US President Donald Trump has threatened to impose tariffs on an additional $200bn (£151bn) of Chinese goods in a growing trade row.
Mr Trump said the 10% tariffs would come into effect if China “refuses to change its practices”.
The threats would be a major escalation of the dispute and sparked further falls on stock markets.
China responded by accusing the US of “blackmail”, raising fears of a full-blown trade war.
Its commerce ministry said the country would take “qualitative” and “quantitative” measures and “fight back firmly” against additional tariff measures by the US government.
Mr Trump insists that China has been unfairly benefiting from a trade imbalance with the US for years.
During the 2016 election campaign, he promised to use tariffs to cut the US trade deficits.
But many economists have warned that tariffs are likely to make products more expensive for US consumers and hurt some of the businesses the administration is trying to protect, which depend on China for parts or assembly.
Stock markets in Asia fell sharply on Tuesday, with Shanghai faring the worst, down 3.8%. European markets also suffered, trading more than 1% lower.
How did the latest spat unfold?
Last week, Mr Trump confirmed that the US would impose 25% tariffs on $50bn worth of Chinese goods.
Beijing responded by saying it would hit 659 US products worth $50bn – including agricultural products, cars and marine products – with a similar tax.
Late on Monday, the US president condemned China’s “unfair practices related to the acquisition of American intellectual property and technology”.
He added: “Rather than altering those practices, it is now threatening United States companies, workers, and farmers who have done nothing wrong.”
Mr Trump added that new tariffs would “go into effect if China refuses to change its practices, and also if it insists on going forward with the new tariffs that it has recently announced”.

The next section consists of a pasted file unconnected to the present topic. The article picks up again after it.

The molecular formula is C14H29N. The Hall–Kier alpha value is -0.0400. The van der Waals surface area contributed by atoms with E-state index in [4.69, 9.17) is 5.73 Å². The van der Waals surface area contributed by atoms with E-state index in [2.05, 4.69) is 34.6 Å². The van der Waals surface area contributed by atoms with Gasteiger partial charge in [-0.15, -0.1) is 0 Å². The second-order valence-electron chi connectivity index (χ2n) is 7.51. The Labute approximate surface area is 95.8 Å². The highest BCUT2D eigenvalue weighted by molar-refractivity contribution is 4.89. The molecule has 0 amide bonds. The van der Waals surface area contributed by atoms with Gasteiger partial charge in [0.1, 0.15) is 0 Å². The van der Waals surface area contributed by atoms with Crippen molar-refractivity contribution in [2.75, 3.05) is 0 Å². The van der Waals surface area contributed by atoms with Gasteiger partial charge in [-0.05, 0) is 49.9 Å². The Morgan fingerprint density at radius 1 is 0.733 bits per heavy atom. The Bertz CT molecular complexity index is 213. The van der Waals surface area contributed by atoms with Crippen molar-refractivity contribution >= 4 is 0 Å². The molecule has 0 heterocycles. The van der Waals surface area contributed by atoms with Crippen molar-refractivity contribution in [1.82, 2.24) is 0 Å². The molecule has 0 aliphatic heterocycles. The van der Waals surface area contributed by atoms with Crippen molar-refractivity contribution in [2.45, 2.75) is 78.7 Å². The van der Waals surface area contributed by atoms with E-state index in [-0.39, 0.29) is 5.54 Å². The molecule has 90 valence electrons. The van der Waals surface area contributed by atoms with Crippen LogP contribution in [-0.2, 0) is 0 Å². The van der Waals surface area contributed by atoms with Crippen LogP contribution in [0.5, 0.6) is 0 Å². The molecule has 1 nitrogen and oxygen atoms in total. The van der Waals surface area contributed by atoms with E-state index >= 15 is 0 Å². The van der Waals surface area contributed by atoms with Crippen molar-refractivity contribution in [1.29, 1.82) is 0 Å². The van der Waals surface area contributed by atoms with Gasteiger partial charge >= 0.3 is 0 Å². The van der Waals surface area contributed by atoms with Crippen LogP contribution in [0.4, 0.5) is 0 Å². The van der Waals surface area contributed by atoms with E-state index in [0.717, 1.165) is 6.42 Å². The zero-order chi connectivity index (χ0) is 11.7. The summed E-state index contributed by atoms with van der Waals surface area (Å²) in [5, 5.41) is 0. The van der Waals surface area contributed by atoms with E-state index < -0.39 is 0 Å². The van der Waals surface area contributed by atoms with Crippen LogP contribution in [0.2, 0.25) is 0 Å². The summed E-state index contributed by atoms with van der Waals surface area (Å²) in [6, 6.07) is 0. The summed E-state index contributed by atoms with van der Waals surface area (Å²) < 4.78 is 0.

“If China increases its tariffs yet again, we will meet that action by pursuing additional tariffs on another $200bn of goods.”
China’s commerce ministry reacted swiftly, saying: “If the US acts irrationally and issues a list, China will have no choice but to take comprehensive measures of a corresponding number and quality and take strong, powerful countermeasures.”
One analyst wondered if performance at the polls may be behind Mr Trump’s latest move.
Ritu Vohora of M&G Investments told BBC Radio 4’s Today programme: “There is a lot more at stake here for Trump with the mid-term elections in November. China clearly is very much wanting to be this global tech leader so neither side really wants to back down.”
Being tough with China plays well with many of President Trump’s supporters, actual and potential, at a time when he is looking ahead to the Congressional elections in November.
It could also be that he thinks China will run out of US imports against which to retaliate.
After all, the US sells a lot less to China than the other way around.
But there is also a potential political cost for the president. Many in the Republican Party, who are more instinctively in favour of free trade, don’t think this is the right way to tackle problems with China.
And as Mr Trump increases the range of goods subject to tariffs it becomes harder for American importers and consumers to avoid the cost by finding alternative suppliers.
In the separate dispute about steel and aluminium tariffs, he also has to contend with the politically targeted retaliation that other countries such as Mexico, Canada and the EU have in hand, intended to hit important states in the mid-term elections.
What products are affected?
The US tariffs previously announced affect more than 800 Chinese products worth $34bn in annual trade. They are due to come into effect on 6 July.
The product lines range from aircraft tyres to turbines and commercial dishwashers.
In his latest statement, Mr Trump said that he had asked his advisers to identify additional Chinese products on which to impose new tariffs.
The Trump administration says China encourages transfer of intellectual property – design and product ideas – to Chinese companies, through measures such as requiring that foreign firms share ownership with local partners to access the Chinese market.